External Members in Majority

Another issue with which we are concerned is that the ratio of external members to the number of internal members will be increased dramatically. Currently the Council of the CUHK is composed of 27 external members and 26 internal members. In the new proposal there will be 18 external members (i.e. 62% of the Council) and 11 internal members (i.e. 38% of the Council), which has upset the balance of the number of external and internal members. Moreover, only 4 internal members are elected by their respective constituencies of full-time academic staff, full-time non-academic staff, full-time undergraduate students and full-time postgraduate students and all other internal members like the Vice-Chancellor and the Provost, a Pro-Vice Chancellor, two College Head(s)/Master(s), two Deans are not directly elected. Obviously this proposal is hardly satisfied by 95% of voters supporting that the ratio of elected members of academic/teaching and administrative/supporting staff, postgraduate and undergraduate students in the Council should be increased. Fung Wai-wah, our President, pointed out that it is not reasonable that the number of external members is in overwhelming majority and the University should increase the number of internal elected members. Chong Yiu-kwong, our Vice-President, said that more seats of the Council should be reserved for the front-line staff as with reference to the current proposal, only two College Heads, one academic staff and one non-academic staff are front-line staff, and among whom only two of them are directly elected. This ratio is even lower than that of other local institutions.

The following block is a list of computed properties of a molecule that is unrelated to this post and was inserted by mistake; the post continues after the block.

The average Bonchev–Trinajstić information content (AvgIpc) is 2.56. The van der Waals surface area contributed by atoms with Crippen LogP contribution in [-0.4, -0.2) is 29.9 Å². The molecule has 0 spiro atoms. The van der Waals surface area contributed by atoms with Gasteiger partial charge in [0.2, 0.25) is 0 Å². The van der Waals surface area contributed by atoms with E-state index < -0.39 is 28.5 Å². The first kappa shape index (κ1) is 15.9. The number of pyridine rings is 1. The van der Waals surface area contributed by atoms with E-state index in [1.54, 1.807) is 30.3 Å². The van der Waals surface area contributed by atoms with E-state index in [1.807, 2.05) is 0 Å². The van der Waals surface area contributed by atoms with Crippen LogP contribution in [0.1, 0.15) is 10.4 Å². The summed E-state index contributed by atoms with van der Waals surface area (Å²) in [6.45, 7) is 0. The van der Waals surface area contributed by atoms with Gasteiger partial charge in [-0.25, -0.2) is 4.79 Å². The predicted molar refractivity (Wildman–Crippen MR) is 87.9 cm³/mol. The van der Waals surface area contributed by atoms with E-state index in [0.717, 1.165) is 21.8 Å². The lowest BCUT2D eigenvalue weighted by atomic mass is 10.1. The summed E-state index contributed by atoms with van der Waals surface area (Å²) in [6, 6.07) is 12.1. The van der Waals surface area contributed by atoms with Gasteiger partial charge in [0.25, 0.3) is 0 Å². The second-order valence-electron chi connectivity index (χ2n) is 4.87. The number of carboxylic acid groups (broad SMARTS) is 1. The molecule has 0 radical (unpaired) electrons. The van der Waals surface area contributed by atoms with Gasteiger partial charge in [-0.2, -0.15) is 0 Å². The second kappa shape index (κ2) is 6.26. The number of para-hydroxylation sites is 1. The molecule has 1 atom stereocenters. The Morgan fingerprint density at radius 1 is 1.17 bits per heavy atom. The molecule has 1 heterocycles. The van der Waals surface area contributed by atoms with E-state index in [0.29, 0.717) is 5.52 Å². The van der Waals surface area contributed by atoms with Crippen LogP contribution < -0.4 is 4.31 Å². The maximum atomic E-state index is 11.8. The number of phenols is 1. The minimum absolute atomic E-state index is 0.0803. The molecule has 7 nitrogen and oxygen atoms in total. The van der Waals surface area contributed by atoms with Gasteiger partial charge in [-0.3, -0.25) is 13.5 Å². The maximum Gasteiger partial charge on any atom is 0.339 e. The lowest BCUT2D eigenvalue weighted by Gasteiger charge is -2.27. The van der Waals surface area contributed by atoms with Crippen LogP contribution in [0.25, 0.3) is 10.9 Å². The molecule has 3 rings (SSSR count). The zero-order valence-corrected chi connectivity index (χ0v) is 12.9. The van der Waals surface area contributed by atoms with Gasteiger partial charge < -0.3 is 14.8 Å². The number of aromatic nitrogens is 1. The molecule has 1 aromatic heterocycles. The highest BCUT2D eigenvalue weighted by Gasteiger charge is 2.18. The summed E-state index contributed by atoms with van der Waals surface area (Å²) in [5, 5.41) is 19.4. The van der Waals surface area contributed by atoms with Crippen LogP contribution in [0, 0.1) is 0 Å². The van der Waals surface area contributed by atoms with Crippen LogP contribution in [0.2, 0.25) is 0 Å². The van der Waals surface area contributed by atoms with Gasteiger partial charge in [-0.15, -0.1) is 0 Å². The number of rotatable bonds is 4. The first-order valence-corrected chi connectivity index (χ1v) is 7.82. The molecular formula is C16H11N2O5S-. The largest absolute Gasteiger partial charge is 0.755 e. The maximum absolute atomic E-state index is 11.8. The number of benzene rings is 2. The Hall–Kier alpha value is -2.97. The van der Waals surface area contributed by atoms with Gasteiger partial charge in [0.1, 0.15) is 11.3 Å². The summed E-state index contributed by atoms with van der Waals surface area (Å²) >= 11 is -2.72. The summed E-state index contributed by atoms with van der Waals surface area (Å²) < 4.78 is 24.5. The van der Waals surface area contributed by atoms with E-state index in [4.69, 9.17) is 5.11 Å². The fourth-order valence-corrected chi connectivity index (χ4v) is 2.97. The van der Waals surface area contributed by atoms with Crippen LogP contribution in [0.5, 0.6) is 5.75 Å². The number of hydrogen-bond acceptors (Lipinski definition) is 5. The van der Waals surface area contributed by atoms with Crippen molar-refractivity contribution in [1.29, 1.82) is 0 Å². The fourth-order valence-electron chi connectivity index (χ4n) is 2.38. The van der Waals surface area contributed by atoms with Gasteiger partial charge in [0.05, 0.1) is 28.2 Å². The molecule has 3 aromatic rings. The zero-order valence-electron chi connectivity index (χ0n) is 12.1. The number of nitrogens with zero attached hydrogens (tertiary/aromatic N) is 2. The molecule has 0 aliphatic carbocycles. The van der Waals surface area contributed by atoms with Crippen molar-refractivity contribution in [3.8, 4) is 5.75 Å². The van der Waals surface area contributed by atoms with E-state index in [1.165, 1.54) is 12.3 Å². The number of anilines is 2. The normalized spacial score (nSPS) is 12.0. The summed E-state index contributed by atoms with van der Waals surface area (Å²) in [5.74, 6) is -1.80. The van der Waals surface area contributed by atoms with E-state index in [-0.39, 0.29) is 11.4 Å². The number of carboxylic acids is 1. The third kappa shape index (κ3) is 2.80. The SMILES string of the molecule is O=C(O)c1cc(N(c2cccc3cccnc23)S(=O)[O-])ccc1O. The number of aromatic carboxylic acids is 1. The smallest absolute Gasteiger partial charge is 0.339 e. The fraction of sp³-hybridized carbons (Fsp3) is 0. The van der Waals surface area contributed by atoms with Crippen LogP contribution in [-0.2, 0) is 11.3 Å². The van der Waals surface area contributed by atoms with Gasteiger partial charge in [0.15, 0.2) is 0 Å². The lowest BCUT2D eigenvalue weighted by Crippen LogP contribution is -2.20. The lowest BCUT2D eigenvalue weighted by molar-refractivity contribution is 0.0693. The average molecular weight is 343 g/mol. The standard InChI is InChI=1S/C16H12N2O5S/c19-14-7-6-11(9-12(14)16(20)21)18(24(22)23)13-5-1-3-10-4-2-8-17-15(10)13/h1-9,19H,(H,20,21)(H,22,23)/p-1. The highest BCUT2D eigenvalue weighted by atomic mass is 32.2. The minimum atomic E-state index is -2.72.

Lina Yan: No Implementation without Consensus

Ms. Lina Yan, the chairlady of the Taskforce, reiterated in the consultation session that the current proposal in the consultation document was not the final one. She further assured that the Taskforce would not coercively expedite the implementation without a final consensus with other constituent groups of the University. She also said that she had put the findings of the referendum on institutional autonomy into consideration. The powers of the CE in appointing the Council Members were at last reserved when other factors had also been considered. On the scene some attendees were dissatisfied with what she said and criticized that she turned a deaf ear to the peoples’ voices.

The taskforce is now collecting views on the consultation document. Our union appeals all members to express your opinions and voice out that we don’t want the CE to appoint the Council Members again and increase the ratio of elected members of academic/teaching and administrative/supporting staff, postgraduate and undergraduate students in the Council. All members can send your opinions by email to the following email address: [email protected] or by fax at 3943 1810 on or before 7 October.

Link for downloading the consultation document: http://www.cuhk.edu.hk/council-reorganization/Report_of_Taskforce_consultation_20160909_final.pdf